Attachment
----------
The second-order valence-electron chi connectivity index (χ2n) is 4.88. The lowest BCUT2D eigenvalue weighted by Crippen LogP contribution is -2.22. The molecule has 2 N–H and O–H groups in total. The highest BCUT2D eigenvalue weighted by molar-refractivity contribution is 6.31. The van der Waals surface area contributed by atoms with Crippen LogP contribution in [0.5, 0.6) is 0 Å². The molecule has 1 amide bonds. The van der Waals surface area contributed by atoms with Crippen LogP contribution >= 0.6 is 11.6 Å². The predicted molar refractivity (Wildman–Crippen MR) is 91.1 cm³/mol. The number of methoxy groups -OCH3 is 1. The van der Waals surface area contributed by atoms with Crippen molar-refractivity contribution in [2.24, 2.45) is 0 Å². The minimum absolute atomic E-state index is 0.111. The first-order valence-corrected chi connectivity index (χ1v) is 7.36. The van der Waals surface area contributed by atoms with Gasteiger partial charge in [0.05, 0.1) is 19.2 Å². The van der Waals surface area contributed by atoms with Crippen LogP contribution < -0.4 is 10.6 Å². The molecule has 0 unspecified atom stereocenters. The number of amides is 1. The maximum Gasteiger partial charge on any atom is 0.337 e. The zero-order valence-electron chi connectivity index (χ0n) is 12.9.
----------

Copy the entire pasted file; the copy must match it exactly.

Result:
The second-order valence-electron chi connectivity index (χ2n) is 4.88. The lowest BCUT2D eigenvalue weighted by Crippen LogP contribution is -2.22. The molecule has 2 N–H and O–H groups in total. The highest BCUT2D eigenvalue weighted by molar-refractivity contribution is 6.31. The van der Waals surface area contributed by atoms with Crippen LogP contribution in [0.5, 0.6) is 0 Å². The molecule has 1 amide bonds. The van der Waals surface area contributed by atoms with Crippen LogP contribution >= 0.6 is 11.6 Å². The predicted molar refractivity (Wildman–Crippen MR) is 91.1 cm³/mol. The number of methoxy groups -OCH3 is 1. The van der Waals surface area contributed by atoms with Crippen molar-refractivity contribution in [2.24, 2.45) is 0 Å². The minimum absolute atomic E-state index is 0.111. The first-order valence-corrected chi connectivity index (χ1v) is 7.36. The van der Waals surface area contributed by atoms with Gasteiger partial charge in [0.05, 0.1) is 19.2 Å². The van der Waals surface area contributed by atoms with Crippen LogP contribution < -0.4 is 10.6 Å². The molecule has 0 unspecified atom stereocenters. The number of amides is 1. The maximum Gasteiger partial charge on any atom is 0.337 e. The zero-order valence-electron chi connectivity index (χ0n) is 12.9.